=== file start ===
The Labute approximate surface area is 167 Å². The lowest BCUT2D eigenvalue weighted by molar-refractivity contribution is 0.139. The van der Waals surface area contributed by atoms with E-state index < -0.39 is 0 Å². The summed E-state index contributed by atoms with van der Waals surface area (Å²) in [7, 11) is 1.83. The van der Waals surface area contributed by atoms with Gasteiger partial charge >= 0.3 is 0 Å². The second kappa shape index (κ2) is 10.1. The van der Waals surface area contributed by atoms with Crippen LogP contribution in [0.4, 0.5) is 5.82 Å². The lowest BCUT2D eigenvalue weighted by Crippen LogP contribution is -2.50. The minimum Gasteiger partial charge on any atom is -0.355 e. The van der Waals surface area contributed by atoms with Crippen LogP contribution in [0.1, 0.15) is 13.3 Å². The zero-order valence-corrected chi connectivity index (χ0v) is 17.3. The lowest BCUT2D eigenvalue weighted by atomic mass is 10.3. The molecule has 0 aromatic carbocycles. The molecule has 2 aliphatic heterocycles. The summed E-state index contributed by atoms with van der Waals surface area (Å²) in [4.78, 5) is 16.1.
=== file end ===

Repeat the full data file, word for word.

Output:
The Labute approximate surface area is 167 Å². The lowest BCUT2D eigenvalue weighted by molar-refractivity contribution is 0.139. The van der Waals surface area contributed by atoms with E-state index < -0.39 is 0 Å². The summed E-state index contributed by atoms with van der Waals surface area (Å²) in [7, 11) is 1.83. The van der Waals surface area contributed by atoms with Gasteiger partial charge >= 0.3 is 0 Å². The second kappa shape index (κ2) is 10.1. The van der Waals surface area contributed by atoms with Crippen LogP contribution in [0.4, 0.5) is 5.82 Å². The lowest BCUT2D eigenvalue weighted by Crippen LogP contribution is -2.50. The minimum Gasteiger partial charge on any atom is -0.355 e. The van der Waals surface area contributed by atoms with Crippen LogP contribution in [0.1, 0.15) is 13.3 Å². The zero-order valence-corrected chi connectivity index (χ0v) is 17.3. The lowest BCUT2D eigenvalue weighted by atomic mass is 10.3. The molecule has 0 aromatic carbocycles. The molecule has 2 aliphatic heterocycles. The summed E-state index contributed by atoms with van der Waals surface area (Å²) in [4.78, 5) is 16.1.